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Some Infections at Nursing Homes a Sign of Neglect

It’s true that residents in Vero Beach nursing homes may be more susceptible to infections than the general population. bacteria1.jpg

Vero Beach abuse lawyers understand that is due in part to the fact that older people in general may be more at risk for infection.

However, the fact of the matter is some nursing homes are downright negligent when it comes to exposing patients in their care to serious – and preventable – infections.

It’s no coincidence that under-staffing directly leads to higher rates of infection.

Some examples of infections that stem from neglect would include Norovirus, sepsis, urinary tract infections (also known as UTIs), Hepatitis B or infections caused by improper treatment of wounds.

In a lot of instances, infections can be halted using a strict standard of cleanliness and care. Dangerous pathogens can be transmitted from a number of sources, including a caregiver’s hands, clothing, skin or medical equipment.

A study conducted by Johns Hopkins Hospital in 2005 indicated that in looking at over 100 facilities in Michigan, caregivers were able to all but eliminate certain types of infections by implementing procedures that included regular washing of hands, opening communication lines among caregivers, and ensuring that gloves and gowns are worn when necessary.

When these things don’t happen, the consequences can be tragic.

Consider the following real-life scenarios:

1. An outbreak of Hepatitis B at a North Carolina nursing home claimed the lives of four elderly residents there and sickened many others. Dirty needles were blamed.

2. Failure to properly treat the surgical wounds of a nursing home resident in Illinois resulted in her death in 2010. The woman reportedly had hip replacement surgery, but was not properly cared for once she entered the nursing home. Her family received a settlement of $2 million.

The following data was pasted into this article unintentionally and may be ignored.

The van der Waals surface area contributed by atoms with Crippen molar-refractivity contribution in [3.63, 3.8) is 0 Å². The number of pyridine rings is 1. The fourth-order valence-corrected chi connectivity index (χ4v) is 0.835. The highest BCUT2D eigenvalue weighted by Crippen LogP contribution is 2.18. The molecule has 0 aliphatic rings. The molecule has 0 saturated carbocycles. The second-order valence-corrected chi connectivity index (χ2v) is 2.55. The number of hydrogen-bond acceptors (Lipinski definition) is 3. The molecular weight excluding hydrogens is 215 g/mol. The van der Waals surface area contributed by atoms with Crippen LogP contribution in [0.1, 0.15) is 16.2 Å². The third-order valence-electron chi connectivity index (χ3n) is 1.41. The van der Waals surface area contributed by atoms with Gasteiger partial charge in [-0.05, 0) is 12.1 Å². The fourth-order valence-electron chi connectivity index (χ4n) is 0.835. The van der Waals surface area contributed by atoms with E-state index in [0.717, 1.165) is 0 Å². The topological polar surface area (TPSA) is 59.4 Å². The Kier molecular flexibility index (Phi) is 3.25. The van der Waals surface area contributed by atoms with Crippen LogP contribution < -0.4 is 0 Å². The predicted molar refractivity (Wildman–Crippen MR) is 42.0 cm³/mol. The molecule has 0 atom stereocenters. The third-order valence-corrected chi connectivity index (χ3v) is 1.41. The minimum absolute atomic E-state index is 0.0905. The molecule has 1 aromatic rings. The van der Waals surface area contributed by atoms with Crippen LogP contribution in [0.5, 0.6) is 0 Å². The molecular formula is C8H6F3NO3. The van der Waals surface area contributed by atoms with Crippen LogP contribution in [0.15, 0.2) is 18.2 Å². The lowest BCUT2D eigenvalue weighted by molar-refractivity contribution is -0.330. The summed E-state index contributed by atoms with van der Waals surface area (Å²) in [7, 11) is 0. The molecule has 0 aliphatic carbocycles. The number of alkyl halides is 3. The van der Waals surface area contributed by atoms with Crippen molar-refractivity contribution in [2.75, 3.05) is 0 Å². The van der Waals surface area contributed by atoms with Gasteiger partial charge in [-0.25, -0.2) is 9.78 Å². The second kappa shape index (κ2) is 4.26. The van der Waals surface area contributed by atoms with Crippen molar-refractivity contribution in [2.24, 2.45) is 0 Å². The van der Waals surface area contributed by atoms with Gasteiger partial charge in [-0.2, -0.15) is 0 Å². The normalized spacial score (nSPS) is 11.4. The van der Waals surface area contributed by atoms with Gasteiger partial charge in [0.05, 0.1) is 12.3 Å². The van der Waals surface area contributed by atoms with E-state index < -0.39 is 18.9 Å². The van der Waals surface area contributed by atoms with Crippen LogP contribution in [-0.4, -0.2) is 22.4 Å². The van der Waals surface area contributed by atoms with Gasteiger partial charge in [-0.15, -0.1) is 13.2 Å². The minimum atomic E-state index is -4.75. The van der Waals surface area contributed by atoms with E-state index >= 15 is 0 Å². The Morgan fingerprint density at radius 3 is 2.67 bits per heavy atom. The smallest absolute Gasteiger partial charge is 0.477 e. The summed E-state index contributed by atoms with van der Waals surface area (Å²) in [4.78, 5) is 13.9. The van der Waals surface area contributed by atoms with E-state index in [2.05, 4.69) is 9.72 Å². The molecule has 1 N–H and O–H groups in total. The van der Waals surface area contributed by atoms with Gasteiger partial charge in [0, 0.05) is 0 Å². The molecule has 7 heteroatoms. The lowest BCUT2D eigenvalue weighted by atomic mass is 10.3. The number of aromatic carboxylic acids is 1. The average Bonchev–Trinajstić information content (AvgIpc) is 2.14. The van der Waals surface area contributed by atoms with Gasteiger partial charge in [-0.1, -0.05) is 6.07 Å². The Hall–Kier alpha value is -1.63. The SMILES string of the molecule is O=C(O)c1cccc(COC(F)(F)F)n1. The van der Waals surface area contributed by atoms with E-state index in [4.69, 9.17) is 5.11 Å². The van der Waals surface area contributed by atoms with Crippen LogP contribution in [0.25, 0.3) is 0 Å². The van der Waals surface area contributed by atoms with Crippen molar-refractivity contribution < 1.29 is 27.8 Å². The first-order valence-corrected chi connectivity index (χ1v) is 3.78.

3. Norovirus, an illness that results in nausea, diarrhea and vomiting (severe cases can be deadly) broke out at a Chicago facility, where 129 residents were sickened. Failure to wash hands before food preparation is the most common cause of this viral infection.

4. Outbreaks of scabies in both Maine and Pennsylvania were attributed to unsanitary clothing and linens.

5. In New Mexico, a nursing home patient died after an infection that occurred after a bed pan, which had been forgotten by staffers, became embedded in his skin and caused a severe infection.

6. An Illinois woman passed away after nursing home staff failed to implement timely treatment for her UTI. As a result, she suffered from sepsis, dehydration, kidney failure and malnutrition, which ultimately led to her death.

Another very common bacteria found in nursing homes is Methicillin-resistant Staphylococcus aureus – better known as MRSA. It’s a very hearty, resistant strain of bacteria that can be passed due to uncleanliness. Those with open wounds or who have compromised immune systems are especially vulnerable. Signs of it include infections and open wounds, respiratory infections and UTIs. If it goes untreated, it can cause death.

If you or a loved one have suffered from nursing home infections or abuse in Vero Beach, West Palm Beach or the surrounding areas, contact the Law Offices of Freeman, Mallard, Sharp & Gonzalez for legal assistance. 1-800-561-7777 for a free appointment to discuss your rights.

Additional Resources:
MRSA Carriage Rates Vary Widely in Nursing Homes, Study Finds, staff report, ScienceDaily

More Blog Entries:
Tamarac Nursing Home Abuse Watch: Neglect & Medicaid Fraud, May 14, 2012, Vero Beach Nursing Home Abuse Lawyer Blog

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